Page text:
Transformational Leadership: A Vaccine for Rural Healthcare Delivery

July 23, 2020 | Benjamin Anderson

During the early spread of COVID-19, the National Rural Health Association senior vice president Brock Slabach stated, “Before the pandemic, rural hospitals were struggling for survival. COVID-19 has put a spotlight on the fractures that already existed within rural communities in terms of their healthcare delivery.” These fractures also exposed the desperate need for ethical transformational leadership within rural healthcare delivery systems. The time to build these capacities is now.

What is a transformational leader?

Transformational leaders influence positive change in individuals and social systems. They enhance the well-being and performance of followers. They leverage relationships to bring differing people together, guiding them to create a vision for a future desired state. They build consensus and collaborate. They understand the difference between knowing what to do and ensuring it is done well. They are flexible and adaptable, self-confident but not arrogant and possess a strong, selfless social conscience. They must be a guiding north star during turbulent times. This is especially true in rural America during COVID-19.

How can transformational leadership drive health equity?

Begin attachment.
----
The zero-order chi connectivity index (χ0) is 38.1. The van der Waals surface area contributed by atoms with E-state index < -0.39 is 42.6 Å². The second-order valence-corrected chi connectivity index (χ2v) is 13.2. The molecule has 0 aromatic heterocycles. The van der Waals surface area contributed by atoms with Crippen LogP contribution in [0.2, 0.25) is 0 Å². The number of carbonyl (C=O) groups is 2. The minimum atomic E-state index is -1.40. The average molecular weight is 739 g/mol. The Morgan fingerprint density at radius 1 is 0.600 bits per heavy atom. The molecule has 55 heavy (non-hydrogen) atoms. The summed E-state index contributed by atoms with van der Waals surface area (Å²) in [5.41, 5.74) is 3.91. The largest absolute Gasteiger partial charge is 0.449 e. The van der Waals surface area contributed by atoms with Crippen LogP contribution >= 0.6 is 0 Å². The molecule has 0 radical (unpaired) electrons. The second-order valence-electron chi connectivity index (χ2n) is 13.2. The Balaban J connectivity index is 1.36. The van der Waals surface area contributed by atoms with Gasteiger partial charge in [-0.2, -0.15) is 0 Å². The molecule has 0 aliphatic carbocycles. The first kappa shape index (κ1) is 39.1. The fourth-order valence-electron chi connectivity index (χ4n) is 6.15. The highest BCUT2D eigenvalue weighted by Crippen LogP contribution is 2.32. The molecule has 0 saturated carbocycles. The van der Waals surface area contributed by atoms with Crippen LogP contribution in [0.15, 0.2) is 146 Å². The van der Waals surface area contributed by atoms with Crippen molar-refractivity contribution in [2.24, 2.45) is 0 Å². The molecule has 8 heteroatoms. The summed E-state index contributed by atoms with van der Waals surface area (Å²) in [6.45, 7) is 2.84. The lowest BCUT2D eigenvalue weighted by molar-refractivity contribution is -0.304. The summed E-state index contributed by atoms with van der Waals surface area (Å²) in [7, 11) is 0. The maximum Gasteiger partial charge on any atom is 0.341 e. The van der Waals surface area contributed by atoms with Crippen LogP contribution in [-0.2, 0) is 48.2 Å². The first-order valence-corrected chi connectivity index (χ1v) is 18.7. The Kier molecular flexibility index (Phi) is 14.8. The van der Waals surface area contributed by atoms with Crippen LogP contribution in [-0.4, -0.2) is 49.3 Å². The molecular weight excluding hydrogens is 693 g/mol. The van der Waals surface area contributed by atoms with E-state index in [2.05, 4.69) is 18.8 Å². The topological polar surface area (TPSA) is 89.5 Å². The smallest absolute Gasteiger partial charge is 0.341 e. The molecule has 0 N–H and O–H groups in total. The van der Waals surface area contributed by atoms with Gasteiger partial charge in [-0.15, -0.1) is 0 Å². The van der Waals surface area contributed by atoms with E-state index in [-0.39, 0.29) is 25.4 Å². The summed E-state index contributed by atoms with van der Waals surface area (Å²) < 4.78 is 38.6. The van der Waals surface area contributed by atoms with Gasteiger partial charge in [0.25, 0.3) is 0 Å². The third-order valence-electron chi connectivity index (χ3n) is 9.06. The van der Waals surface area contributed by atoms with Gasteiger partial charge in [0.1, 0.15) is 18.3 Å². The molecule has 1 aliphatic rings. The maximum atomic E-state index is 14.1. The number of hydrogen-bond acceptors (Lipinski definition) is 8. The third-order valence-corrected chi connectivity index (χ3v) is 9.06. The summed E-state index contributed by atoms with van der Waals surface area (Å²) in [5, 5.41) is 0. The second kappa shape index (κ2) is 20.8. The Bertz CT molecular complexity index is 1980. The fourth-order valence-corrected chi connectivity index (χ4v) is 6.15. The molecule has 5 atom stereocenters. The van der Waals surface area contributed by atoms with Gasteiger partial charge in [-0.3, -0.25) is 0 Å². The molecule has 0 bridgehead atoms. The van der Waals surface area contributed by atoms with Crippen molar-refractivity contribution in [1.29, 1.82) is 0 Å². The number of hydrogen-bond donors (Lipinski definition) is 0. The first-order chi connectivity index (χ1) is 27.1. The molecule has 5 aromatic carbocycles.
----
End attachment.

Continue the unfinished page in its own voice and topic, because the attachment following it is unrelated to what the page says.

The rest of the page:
Change can be very difficult for people, even crippling. COVID-19 has brought out both the best and the worst in our healthcare delivery system as states and communities adapt to this new, seemingly ever-changing environment. The virus and its social implications (e.g., homelessness, poverty, unemployment, hunger) disproportionately affect certain ethnic groups and socioeconomic classes—it also shines a light on inequities that require total transformation of how we deliver care and target resources. Different than tactical leaders, effective transformational leaders shepherd necessary changes by ensuring stakeholder buy-in. They know the foundation of the future of our society is healthy, productive, and resilient people—and that includes all of us.

Transformational leaders should possess an insatiable social conscience and an intuitive ability to identify “the right thing to do,” and relentlessly pursue it. COVID-19 has only deepened health disparities in the United States as certain ethnic groups are more commonly employed in service jobs, affecting unemployment rates. The life circumstances of these same groups—like often living in close quarters with others—make social distancing difficult or impossible, leading to disproportionate infection rates. These dynamics exist in rural communities, especially in areas where feedlots and packing plants are present. These communities may be more vulnerable than their urban counterparts because of their geographic distance from critical care services and their position at the end of the traditional supply line for healthcare materials. Solutions to problems like these require innovative public-private partnerships.

When transformational leaders are perplexed by thorny problems, they source ideas from people who work closest to the issue. They further analyze common measures, separating them by group to uncover disparities. They intuitively innovate and collaborate to “hack systems” that ensure the achievement of more equitable outcomes. They document processes to expand and maximize the impact of those efforts.